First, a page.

I’ve been listening lately to various debates about fan fiction. In my earlier post I mentioned that as a child I’d written many adventures with Huckleberry Finn. These days that would have been considered fan fiction. It appears many writers seem to think fan fiction isn’t ‘real’ writing. Yet if you look up fan fiction websites, there are thousands and thousands of stories out there. And if you go into a book store you’ll find fan fiction taking up shelf space. Just look at all those Star Trek books. Personally, I find the books written by Lee Goldberg, about the TV Series ‘Monk’ to be some of the few books that make me laugh out loud while reading them. I think so many writers denigrate fan fiction because there’s less work involved. The characters and universe of the story are already created. Basically all the author has to do is write another episode. It’s like if you don’t have to sweat over creating the story it can’t be writing.
But not having to work at creating a completely original piece doesn’t let the author off the hook for good writing. The dialog, plot arc, pacing, etc., are still important. That’s obvious if you dip into fan fiction and do some reading. Like with any body of writing, some is excellent and some is terrible. I came across a 13-year-old who asked if it was okay to write fan fiction. My thought was, isn’t anything that allows a person to put pen to paper, or fingers to keyboard, a good thing? Should people be blowing off someone as not being a real writer simply because they are not in the elite club of creating original fiction? I’m not sure I like the idea of belonging to that sort of group. I’d rather belong to that larger gathering of writers who recognize that it’s all about the dream, the interaction with words, the act of writing, the ability to lose yourself in the story. I’d rather encourage a young person to write, to start learning the craft, even if it’s in a known world they find safe. You can bet that after writing fan fiction for a while, that 13-year-old is going to start itching to spread her wings and create her own unique story.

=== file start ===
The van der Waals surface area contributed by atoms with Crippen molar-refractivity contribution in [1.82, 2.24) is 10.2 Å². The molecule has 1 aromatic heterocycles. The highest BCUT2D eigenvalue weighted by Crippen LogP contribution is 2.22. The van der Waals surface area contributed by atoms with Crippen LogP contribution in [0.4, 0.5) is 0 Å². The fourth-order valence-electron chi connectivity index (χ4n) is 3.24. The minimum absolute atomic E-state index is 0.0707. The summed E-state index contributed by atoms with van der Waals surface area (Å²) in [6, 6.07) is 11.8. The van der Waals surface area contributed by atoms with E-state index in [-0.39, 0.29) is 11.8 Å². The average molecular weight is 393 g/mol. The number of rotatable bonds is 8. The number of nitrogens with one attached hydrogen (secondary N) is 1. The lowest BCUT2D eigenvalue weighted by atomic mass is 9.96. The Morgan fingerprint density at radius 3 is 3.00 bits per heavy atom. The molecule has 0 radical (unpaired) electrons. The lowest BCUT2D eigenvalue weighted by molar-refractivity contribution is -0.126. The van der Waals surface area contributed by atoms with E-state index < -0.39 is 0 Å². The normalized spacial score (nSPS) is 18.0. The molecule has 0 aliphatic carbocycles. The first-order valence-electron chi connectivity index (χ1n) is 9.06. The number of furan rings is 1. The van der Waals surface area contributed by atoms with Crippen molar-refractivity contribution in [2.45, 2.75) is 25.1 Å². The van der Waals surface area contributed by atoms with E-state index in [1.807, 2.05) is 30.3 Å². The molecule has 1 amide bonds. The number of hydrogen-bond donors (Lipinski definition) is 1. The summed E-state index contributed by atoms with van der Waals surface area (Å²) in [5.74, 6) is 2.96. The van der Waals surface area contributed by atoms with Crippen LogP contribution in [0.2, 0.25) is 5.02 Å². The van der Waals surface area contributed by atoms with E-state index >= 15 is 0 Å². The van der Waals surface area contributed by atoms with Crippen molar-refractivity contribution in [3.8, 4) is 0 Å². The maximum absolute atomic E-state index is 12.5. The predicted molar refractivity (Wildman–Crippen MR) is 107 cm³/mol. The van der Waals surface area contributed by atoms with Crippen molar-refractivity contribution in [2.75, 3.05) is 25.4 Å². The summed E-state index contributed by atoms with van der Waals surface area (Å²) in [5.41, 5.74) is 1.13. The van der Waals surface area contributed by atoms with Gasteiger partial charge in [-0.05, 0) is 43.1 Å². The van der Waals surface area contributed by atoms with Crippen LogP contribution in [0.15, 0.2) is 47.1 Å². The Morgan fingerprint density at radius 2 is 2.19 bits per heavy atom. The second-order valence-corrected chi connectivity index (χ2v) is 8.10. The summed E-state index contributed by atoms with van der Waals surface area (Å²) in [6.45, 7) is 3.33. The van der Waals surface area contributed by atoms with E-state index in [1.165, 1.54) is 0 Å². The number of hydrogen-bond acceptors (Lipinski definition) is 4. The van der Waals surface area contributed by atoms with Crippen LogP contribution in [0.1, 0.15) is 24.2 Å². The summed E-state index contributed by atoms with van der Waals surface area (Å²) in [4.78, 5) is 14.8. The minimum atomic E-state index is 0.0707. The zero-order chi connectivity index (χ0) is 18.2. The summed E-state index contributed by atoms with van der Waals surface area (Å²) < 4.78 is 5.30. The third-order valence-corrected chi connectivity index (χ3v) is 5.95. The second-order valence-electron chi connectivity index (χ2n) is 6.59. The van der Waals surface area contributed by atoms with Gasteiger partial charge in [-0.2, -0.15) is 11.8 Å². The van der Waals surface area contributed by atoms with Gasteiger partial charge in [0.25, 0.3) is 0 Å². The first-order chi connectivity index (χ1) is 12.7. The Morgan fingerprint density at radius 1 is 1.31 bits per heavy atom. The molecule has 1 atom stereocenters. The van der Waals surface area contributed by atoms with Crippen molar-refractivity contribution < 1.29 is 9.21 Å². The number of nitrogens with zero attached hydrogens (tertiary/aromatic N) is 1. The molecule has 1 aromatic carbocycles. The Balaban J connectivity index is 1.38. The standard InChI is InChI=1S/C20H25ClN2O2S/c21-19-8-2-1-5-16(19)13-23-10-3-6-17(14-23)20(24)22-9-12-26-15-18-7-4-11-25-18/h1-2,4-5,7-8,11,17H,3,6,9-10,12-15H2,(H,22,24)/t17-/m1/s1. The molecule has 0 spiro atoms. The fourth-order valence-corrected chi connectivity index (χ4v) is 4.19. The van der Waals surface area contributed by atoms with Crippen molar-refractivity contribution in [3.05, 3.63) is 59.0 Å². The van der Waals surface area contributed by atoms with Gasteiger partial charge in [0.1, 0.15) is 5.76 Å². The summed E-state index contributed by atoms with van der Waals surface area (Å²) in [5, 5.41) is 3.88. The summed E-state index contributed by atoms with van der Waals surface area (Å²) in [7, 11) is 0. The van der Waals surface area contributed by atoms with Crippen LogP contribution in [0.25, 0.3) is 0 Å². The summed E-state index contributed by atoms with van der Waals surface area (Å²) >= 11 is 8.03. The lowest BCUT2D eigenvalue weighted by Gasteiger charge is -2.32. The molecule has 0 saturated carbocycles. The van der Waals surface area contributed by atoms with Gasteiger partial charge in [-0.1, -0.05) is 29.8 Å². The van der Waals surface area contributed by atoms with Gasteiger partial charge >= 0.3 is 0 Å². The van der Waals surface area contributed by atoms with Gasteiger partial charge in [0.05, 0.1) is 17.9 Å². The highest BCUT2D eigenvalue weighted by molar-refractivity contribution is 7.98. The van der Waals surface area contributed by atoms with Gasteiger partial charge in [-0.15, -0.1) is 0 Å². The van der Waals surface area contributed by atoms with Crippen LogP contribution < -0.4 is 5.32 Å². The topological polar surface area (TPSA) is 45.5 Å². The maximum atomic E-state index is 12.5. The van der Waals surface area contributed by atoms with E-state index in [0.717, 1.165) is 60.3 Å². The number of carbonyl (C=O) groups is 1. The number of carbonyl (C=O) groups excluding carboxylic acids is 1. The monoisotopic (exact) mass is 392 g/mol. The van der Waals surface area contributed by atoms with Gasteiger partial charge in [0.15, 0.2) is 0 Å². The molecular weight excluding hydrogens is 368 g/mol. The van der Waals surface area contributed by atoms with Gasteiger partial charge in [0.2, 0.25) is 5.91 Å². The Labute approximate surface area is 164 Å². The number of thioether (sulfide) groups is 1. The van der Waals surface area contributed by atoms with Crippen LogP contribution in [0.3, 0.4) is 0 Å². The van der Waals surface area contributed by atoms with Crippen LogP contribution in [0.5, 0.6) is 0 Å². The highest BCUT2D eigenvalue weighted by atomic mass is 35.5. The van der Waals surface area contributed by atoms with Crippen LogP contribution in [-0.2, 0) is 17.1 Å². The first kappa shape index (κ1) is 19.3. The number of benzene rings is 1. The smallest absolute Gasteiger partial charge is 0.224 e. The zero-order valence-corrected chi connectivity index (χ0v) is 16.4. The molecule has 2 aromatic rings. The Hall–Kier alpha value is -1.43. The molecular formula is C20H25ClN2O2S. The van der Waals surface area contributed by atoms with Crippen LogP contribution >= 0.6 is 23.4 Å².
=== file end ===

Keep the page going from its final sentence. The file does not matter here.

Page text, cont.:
Have I ever written fan fiction beyond those childhood stories? Well, at the risk of being considered not a real writer, sure I have. And here’s what I like about it. When I open up the laptop, I open two documents. One is my original work, and one is my fan fiction piece. I start with the fan fiction, using it as a way to get stretched out and warmed up for the harder work of writing in the other story. Later, when working in my original story, if I find I am getting stuck, I’ll flip over to the fan fiction and take a break. Being able to write without having to think too hard somehow breaks open the dam, and allows me to see where I got blocked. It never fails that after playing for a little while, my subconscious mind will nudge me into seeing what I need to do, and then I flip back to the original work. In those instances fan fiction allows me to keep my fingers working and warm, while my mind goes away to think on its own for a bit.
There are places for fan fiction and personally I think those who turn their noses up at it might want to consider giving it a try. Think of it as collapsing on the couch, kicking off your shoes and relaxing. Or pulling out a box of old childhood toys and taking some time to rummage through them and play with them again. Sure, fan fiction will probably be nothing you publish or even show anyone. But where’s the harm in goofing off once in a while? Which reminds me. I also, as a child, had a crush on Davy Crockett. Bet there’s a story in there somewhere…